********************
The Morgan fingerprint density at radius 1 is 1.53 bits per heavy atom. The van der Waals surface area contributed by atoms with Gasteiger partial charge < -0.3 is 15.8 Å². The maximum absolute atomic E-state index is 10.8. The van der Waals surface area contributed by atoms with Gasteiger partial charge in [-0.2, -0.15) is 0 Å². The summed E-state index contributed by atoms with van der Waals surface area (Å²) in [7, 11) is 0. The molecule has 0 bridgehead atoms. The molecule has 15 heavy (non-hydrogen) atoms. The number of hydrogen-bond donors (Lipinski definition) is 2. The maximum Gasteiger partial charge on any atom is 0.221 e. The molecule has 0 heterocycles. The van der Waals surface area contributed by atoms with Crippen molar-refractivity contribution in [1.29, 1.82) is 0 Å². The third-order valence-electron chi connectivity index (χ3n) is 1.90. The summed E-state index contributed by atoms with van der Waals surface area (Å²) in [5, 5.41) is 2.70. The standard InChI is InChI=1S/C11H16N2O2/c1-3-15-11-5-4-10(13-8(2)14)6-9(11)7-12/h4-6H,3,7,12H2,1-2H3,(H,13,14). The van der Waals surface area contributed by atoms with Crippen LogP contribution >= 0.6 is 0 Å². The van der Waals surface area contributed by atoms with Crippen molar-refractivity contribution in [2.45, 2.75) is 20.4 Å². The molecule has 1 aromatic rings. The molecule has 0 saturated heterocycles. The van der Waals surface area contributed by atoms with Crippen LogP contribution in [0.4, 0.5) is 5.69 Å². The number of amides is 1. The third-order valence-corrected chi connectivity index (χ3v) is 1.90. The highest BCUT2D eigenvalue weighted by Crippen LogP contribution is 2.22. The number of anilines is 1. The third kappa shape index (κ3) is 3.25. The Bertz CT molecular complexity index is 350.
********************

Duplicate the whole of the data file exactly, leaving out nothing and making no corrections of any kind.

The Morgan fingerprint density at radius 1 is 1.53 bits per heavy atom. The van der Waals surface area contributed by atoms with Gasteiger partial charge < -0.3 is 15.8 Å². The maximum absolute atomic E-state index is 10.8. The van der Waals surface area contributed by atoms with Gasteiger partial charge in [-0.2, -0.15) is 0 Å². The summed E-state index contributed by atoms with van der Waals surface area (Å²) in [7, 11) is 0. The molecule has 0 bridgehead atoms. The molecule has 15 heavy (non-hydrogen) atoms. The number of hydrogen-bond donors (Lipinski definition) is 2. The maximum Gasteiger partial charge on any atom is 0.221 e. The molecule has 0 heterocycles. The van der Waals surface area contributed by atoms with Crippen molar-refractivity contribution in [1.29, 1.82) is 0 Å². The third-order valence-electron chi connectivity index (χ3n) is 1.90. The summed E-state index contributed by atoms with van der Waals surface area (Å²) in [5, 5.41) is 2.70. The standard InChI is InChI=1S/C11H16N2O2/c1-3-15-11-5-4-10(13-8(2)14)6-9(11)7-12/h4-6H,3,7,12H2,1-2H3,(H,13,14). The van der Waals surface area contributed by atoms with Crippen LogP contribution >= 0.6 is 0 Å². The van der Waals surface area contributed by atoms with Crippen molar-refractivity contribution in [2.45, 2.75) is 20.4 Å². The molecule has 1 aromatic rings. The molecule has 0 saturated heterocycles. The van der Waals surface area contributed by atoms with Crippen LogP contribution in [0.4, 0.5) is 5.69 Å². The number of amides is 1. The third-order valence-corrected chi connectivity index (χ3v) is 1.90. The highest BCUT2D eigenvalue weighted by Crippen LogP contribution is 2.22. The number of anilines is 1. The third kappa shape index (κ3) is 3.25. The Bertz CT molecular complexity index is 350.